Because we are in an urban environment, all of us are coming in contact with pollutants, and we’re around them all the time, so we have to realize that, so understanding that and being really practical, like okay I am walking down the side walk and dogs pee up and down the side walk and cars park right there, which of these plants is really that clean. But you are going to choose to pick it and take it home and rinse it off, or not. Of course you could tuck yourself away in a local park, but you can often get in trouble picking in parks. That is the thing with urban foraging. There is no pristine place, you just have to kind of make your decision of what you’re goanna stick in your mouth.What are some of the most common medicinal plants growing in urban areas?
Mallow, mustard, cress, dandelion, yellow duck, chickweed, thistle, garlic mustard, young clover, a lot of small plants, as well as flowering trees and shrubs- which can all have medicinal qualities.Why do you think that sharing information you have gained from urban foraging is important?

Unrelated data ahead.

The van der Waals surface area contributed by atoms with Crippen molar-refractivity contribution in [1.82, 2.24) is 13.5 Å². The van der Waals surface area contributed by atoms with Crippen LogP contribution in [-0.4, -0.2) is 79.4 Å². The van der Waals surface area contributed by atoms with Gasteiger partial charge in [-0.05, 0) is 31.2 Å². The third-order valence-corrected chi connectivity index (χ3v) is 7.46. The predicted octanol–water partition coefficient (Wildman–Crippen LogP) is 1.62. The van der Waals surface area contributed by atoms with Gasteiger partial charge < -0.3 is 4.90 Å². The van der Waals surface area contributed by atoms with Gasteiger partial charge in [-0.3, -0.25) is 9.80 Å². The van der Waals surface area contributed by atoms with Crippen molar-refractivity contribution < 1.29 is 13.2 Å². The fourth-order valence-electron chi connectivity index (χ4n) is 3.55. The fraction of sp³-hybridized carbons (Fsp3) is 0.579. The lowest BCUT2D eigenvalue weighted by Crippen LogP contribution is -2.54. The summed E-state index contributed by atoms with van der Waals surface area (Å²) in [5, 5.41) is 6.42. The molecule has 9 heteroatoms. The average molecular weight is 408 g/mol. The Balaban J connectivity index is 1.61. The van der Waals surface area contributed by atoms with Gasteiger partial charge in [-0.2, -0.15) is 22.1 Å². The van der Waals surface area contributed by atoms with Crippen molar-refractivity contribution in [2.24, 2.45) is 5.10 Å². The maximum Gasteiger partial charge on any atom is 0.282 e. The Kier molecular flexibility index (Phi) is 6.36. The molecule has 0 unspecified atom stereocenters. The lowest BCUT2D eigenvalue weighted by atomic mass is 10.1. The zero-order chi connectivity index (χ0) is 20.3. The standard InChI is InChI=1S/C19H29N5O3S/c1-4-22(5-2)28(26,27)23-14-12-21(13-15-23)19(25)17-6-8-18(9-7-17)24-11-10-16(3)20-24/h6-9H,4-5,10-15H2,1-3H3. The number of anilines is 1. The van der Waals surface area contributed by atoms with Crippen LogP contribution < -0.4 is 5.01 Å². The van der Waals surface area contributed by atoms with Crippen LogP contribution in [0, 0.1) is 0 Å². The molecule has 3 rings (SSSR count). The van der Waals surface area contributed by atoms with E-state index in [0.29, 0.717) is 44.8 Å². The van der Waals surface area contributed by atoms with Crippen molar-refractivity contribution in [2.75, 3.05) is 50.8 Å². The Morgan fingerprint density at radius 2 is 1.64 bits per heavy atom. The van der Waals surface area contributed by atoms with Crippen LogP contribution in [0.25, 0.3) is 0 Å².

Well, to create a sense of wonderment with people and [spread the knowledge] that we share this environment. It’s humans’ plus everyone else, from the invisible to the large. When I teach it I am not just staying put this in your mouth, I talk about how it got there. Is it ethical? Whether it is something that has escaped a garden. It’s awareness and a sort of magical aspect I try to expose people to, to get them away from the TV set.How, in your oppinion, does foraging benefit communities?
What happens is people start having different conversations with each other. Conversations that are more connective and gentle, so it allows people to let their guard down and have a more connective experience with each other and the world around them.What advice do you have for new foragers?
Know your plants before you pick them. And if you do take from them, take as little as you need – don’t strip a plant. You are in relationship with theses plants, so practice ethics. Know what you are going to use the plant for before picking. There are some look-a-likes that can make you very sick if you pick the wrong one, so make sure you have an understanding of what you are picking and how you are picking them.
Klehm is currently working on a book, set to come out by the end of 2012 or 2013, and plans to release a Los Angeles street specific foraging chart that people can have access to online soon. For more information about Nance or urban foraging, please visit her website, Spontaneous Vegetation.